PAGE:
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Zoning Reform in Minneapolis, Minnesota


In Depth

Zoning Reform in Minneapolis, Minnesota

Photograph of several two-story detached houses along a street, with blooming tulips in the foreground. Property owners in single-family neighborhoods can now choose to build two- and three-unit houses under recent zoning changes that comply with the Minneapolis 2040 plan’s goals to provide affordable housing and eliminate disparities.

The pace of population growth in Minneapolis from 2010–20 has been unrivaled since 1950. The failure of housing supply to address increasing housing demand due to population growth — between 2010 and 2016 the city added 37,000 residents but only 12,000 housing units — has driven up housing prices. Meanwhile, longstanding spatial and economic disparities have resulted in the exacerbation of existing inequalities. Since 2000, upward pressure on housing costs has resulted in 15,000 fewer affordable units available for households earning 50 percent of the area median income.

In 2018, the city council adopted its most recent comprehensive plan, Minneapolis 2040. The plan covers land use, transportation, environmental, and other issues affecting how the city will develop and manage its growth. A main theme of the plan, as expressed by residents who participated in over 100 planning process meetings spanning over 2 years, is an acknowledgment of past discriminatory policies, their continuing impact, and the impetus to eliminate existing disparities. Equity, which is crucial to how the comprehensive plan addresses housing issues, is integrated in 18 of the plan’s 23 housing-related policies. One of the plan’s action items is to amend the zoning ordinance to allow small-scale residential structures with multiple units in neighborhoods of single-family houses. According to The Century Foundation, 70 percent of the city’s residentially zoned land was designated for single-family houses, a major regulatory barrier to satisfying housing demand. Three months after the plan’s adoption, an ordinance amending the zoning code was introduced before the city council. The proposed amendment would allow new housing types in neighborhoods that 75 percent of the city’s population called home. Despite the ordinance’s sweeping scope, the amendment was adopted within 8 months of its introduction, a result of the extensive public engagement effort for Minneapolis 2040 that brought the public into agreement with such broad zoning changes. As outlined in a Lincoln Institute of Land Policy report, city officials emphasized the importance of increasing housing and affordable options to provide greater equity citywide.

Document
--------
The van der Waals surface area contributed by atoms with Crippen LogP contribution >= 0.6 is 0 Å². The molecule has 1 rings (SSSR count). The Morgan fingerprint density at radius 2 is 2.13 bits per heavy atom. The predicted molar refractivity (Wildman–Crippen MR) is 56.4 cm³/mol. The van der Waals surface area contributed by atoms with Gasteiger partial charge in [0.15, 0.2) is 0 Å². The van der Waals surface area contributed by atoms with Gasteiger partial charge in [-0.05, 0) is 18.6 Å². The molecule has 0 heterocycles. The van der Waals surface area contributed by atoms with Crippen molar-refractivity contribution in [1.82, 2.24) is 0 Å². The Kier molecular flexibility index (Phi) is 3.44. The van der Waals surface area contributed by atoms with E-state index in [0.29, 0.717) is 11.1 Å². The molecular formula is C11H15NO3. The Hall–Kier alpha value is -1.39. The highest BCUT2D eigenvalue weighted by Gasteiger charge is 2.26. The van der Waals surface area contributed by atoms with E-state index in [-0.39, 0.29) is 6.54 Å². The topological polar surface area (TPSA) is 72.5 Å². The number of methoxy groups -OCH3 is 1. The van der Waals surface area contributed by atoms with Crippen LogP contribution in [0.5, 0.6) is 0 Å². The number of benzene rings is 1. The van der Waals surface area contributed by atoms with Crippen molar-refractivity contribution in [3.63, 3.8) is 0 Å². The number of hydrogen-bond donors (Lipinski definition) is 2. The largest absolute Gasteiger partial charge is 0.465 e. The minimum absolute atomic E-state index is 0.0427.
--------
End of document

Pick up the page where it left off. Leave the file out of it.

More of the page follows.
When the city council adopted the amendment, PBS NewsHour and other sources reported Minneapolis had become the first large city in the country to end single-family zoning. Although literally true — the zoning ordinance now contains no zoning districts labeled single-family, and all the lowest density districts are listed as multiple family districts — property owners are still allowed to build single-family detached houses. Under the new ordinance, however, owners can now choose to build two- and three-unit residential buildings.

Observers such as Strong Towns have commented that only three permits for triplexes were applied for in the first 8 months of 2020. However, city officials did not anticipate a quick spike in development, and the Minneapolis 2040 plan calls for a multifaceted implementation effort with interventions scheduled over the short, medium, and long term. Those interventions include financing such as $40 million allocated for major affordable housing programs in the 2019 budget. One was the Missing Middle Housing pilot program, which supports development throughout the city of affordable housing in 2- to 20-unit buildings. The city has also continued with regulatory reforms including a new inclusionary housing amendment that requires affordable housing units in all residential developments of at least 20 dwellings subject to site plan approval.

Click on the following links to access the plan and ordinances and information about how they address regulatory barriers:

Find more plans, regulations, and research that state and local governments can use to reduce impediments to affordable housing here.

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The contents of this article are the views of the author(s) and do not necessarily reflect the views or policies of the U.S. Department of Housing and Urban Development or the U.S. Government.